18. 18. 3. ABB Smart Cities Solutions 3.6. District Heating and Cooling 3.6.1. fficient and flexible heating and cooling for city districts E A major part of a building’s energy consumption goes towards heating and cooling. The opportunity exists to heat or cool these buildings more efficiently at the district level, rather than generate the heat or cooling in each building. Each building is still individually metered for the heating or cooling energy it uses. This is a practice that has been successfully carried out for years in many cities in Europe and increasingly now in Asia and is not only more efficient, but also results in fewer emissions. District heating and cooling can also be used as part of the solution to more effectively accommodate renewable energy. Since there is a lot of thermal storage capacity inherent in these systems, district heating and cooling utility companies can be incentivized through pricing to generate heat or cooling when there is more renewable energy available, while selling it to consumers when they need it. This would have benefits in terms of reducing the cost of energy and also deferring investment in additional generation to cope with peak power demand. Example 19: District cooling, Singapore: Singapore has built the largest and most ambitious district cooling project to date for its Marina Bay, 60-hectare extension to its existing business district and downtown area. Singapore has a hot and humid equatorial climate, in which daytime temperatures are rarely below 30 degrees Celsius (86 degrees Fahrenheit), so district cooling was identified as the energyefficient and cost-effective method to provide buildings in the area with an optimal indoor climate. ABB provides the technology to power, control and optimize this system. Example 20: District heating, Shouzhou, China: ABB’s Symphony Plus automation system will optimize the operation, management and maintenance of a new district heating system in the city of Shuozhou, reducing emissions and improving air quality for 1.7 million people. 18 ABB Smart Cities Solutions | Solid Foundations for Smart Cities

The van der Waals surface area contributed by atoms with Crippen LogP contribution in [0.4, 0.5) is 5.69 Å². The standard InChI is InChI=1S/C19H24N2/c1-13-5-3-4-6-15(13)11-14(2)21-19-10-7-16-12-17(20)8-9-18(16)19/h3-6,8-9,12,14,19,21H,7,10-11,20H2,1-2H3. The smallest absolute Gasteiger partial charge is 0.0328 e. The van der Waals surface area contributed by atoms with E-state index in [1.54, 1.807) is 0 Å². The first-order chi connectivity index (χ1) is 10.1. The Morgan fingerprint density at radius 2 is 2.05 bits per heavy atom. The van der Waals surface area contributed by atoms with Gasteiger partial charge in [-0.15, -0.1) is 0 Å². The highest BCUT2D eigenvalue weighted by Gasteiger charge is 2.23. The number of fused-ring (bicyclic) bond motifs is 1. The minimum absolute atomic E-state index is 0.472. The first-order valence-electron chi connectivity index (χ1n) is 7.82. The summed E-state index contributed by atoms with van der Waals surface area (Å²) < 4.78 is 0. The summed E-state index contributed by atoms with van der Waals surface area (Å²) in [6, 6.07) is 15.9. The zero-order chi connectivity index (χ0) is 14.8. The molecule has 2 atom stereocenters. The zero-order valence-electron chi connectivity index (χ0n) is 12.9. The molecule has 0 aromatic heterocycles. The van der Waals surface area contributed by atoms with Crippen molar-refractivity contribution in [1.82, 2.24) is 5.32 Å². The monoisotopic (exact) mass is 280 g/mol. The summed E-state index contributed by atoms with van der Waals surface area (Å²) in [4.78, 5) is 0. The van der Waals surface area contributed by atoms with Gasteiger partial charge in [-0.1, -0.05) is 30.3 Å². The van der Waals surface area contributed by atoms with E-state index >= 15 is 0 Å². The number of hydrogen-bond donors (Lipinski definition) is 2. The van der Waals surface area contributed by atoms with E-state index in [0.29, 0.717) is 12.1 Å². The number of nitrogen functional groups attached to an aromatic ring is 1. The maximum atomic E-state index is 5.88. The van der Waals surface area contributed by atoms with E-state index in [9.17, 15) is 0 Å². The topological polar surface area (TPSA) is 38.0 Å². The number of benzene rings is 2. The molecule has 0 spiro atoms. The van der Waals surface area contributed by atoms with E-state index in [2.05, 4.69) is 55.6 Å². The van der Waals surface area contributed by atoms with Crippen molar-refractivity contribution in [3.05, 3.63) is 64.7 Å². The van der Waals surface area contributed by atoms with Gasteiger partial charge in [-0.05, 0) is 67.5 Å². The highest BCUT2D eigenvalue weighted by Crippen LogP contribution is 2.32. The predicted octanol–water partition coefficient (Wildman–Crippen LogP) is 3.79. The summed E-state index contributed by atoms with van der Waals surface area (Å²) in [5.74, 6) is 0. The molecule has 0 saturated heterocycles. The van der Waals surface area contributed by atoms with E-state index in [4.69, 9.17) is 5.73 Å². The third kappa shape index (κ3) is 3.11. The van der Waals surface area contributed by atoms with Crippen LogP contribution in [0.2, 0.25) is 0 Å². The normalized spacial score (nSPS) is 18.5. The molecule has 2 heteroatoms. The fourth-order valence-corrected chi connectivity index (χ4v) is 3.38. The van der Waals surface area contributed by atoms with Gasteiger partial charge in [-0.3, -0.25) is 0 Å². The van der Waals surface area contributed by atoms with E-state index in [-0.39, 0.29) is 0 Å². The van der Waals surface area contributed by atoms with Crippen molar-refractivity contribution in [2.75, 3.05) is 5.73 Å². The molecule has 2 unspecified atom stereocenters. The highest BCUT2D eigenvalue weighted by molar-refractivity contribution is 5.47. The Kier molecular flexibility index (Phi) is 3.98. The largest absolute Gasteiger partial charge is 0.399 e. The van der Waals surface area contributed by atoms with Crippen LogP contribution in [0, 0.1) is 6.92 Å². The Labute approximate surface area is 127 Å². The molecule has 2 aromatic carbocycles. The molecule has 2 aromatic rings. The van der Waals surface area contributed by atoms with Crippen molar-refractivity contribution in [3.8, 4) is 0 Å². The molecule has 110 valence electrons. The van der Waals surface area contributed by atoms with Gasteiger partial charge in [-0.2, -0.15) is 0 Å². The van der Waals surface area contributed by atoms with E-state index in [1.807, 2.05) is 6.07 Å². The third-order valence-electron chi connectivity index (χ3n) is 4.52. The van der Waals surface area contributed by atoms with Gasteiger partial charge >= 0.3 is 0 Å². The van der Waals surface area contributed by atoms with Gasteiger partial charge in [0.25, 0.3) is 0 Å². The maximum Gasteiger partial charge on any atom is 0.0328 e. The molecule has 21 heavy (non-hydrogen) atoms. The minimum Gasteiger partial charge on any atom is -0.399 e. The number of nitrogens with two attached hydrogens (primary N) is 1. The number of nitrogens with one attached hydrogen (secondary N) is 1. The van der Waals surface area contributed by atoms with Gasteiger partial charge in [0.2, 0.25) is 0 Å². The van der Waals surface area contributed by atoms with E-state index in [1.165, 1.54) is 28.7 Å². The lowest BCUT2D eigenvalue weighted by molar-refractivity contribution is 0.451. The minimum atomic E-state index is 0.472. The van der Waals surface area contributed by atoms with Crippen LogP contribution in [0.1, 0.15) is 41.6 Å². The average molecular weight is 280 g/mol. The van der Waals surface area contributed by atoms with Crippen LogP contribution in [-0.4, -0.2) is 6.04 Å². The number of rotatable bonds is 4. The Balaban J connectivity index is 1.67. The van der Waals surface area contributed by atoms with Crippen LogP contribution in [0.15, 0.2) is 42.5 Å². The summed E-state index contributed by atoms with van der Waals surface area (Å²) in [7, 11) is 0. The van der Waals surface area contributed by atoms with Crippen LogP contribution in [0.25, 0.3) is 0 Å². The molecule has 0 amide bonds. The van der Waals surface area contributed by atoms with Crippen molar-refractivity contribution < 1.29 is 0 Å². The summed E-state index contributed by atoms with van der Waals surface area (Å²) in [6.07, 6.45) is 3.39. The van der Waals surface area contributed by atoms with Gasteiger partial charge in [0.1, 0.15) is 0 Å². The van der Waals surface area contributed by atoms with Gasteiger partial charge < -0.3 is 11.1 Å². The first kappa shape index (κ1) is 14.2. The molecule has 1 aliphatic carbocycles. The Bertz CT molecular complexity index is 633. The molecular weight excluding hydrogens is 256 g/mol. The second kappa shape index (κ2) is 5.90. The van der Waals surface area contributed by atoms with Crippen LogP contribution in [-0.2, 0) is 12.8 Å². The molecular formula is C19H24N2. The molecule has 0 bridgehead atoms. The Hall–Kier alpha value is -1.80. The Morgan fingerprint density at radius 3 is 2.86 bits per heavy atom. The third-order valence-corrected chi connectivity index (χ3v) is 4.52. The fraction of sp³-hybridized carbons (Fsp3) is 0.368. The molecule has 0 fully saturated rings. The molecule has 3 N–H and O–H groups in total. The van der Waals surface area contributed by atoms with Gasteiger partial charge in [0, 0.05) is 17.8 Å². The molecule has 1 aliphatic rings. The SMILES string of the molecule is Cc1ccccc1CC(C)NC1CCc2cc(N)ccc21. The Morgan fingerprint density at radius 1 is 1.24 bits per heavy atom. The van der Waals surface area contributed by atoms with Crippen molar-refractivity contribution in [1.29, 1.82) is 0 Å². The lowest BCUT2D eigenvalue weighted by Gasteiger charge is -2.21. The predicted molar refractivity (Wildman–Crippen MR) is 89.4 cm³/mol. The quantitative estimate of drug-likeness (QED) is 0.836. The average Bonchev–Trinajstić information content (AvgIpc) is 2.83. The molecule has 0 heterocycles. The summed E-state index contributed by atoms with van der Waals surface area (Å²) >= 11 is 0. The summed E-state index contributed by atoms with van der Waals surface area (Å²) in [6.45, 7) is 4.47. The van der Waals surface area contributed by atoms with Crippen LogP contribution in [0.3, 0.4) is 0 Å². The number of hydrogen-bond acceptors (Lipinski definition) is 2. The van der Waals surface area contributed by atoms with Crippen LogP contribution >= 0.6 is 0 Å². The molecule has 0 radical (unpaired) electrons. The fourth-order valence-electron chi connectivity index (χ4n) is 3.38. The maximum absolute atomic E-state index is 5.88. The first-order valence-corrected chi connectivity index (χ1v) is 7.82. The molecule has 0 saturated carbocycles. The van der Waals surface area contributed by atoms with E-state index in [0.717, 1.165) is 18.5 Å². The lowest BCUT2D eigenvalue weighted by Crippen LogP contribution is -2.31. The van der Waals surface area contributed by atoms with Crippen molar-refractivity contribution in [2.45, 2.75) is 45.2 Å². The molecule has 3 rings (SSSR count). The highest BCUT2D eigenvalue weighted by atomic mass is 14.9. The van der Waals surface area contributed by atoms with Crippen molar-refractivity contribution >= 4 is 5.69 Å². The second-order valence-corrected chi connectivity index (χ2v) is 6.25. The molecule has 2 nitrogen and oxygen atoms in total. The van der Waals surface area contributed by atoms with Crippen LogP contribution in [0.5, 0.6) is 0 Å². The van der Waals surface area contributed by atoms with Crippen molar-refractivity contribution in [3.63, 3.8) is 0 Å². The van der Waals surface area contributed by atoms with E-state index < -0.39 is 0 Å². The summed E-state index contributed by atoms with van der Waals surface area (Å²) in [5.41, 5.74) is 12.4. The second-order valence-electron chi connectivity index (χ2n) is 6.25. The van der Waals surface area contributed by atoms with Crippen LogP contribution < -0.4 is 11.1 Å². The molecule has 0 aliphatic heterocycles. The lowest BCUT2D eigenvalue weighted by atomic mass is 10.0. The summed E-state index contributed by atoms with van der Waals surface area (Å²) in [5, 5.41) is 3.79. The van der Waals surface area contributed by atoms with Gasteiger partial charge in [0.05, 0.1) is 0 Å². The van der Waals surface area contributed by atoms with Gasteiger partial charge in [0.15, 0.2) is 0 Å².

19. 19. 4. Conclusions Cities around the world must face the challenges of accommodating their increasing populations sustainably, or to become more sustainable, competitive and liveable. Many intelligent power and automation solutions already exist to enable cities to automate their key public and industrial services in the areas of: −− −− −− −− −− −− City Communications Platforms Electricity Grids Water Networks Transport Buildings District Heating and Cooling ABB’s heritage in power and automation is one of continued innovation and delivery on behalf of our customers, spanning over 125 years. Our products and solutions are at the heart of a city’s critical infrastructure, relied upon for everything from the supply of power, water and heat, to the automation of factories and the buildings we live and work in. References i Economist Intelligence Unit: Hot Spots, Benchmarking Global City Competitiveness, 2012 ii United Nations Population Division: AN OVERVIEW OF URBANIZATION, INTERNAL MIGRATION, POPULATION DISTRIBUTION AND DEVELOPMENT IN THE WORLD http://www.un.org/esa/population/meetings/EGM_PopDist/ P01_UNPopDiv.pdf iii C40Cities, http://www.c40cities.org/ Solid Foundations for Smart Cities | Conclusions 19
  20. 20. ABB Ltd P.O. Box 8131 CH-8050 Zurich Switzerland Tel: +41 (0)43 317 71 11 Fax: +41 (0)43 317 79 58 More product information: www.abb.com/smartgrids No part of this publication may be reproduced or transmitted in any form or by means, electronic, mechanical, photocopying, recording or otherwise without prior written permission of ABB. © Copyright 2013 ABB. All rights reserved. ABB Power and Automation: Solid Foundations for Smart Cities. November 2013 Contact us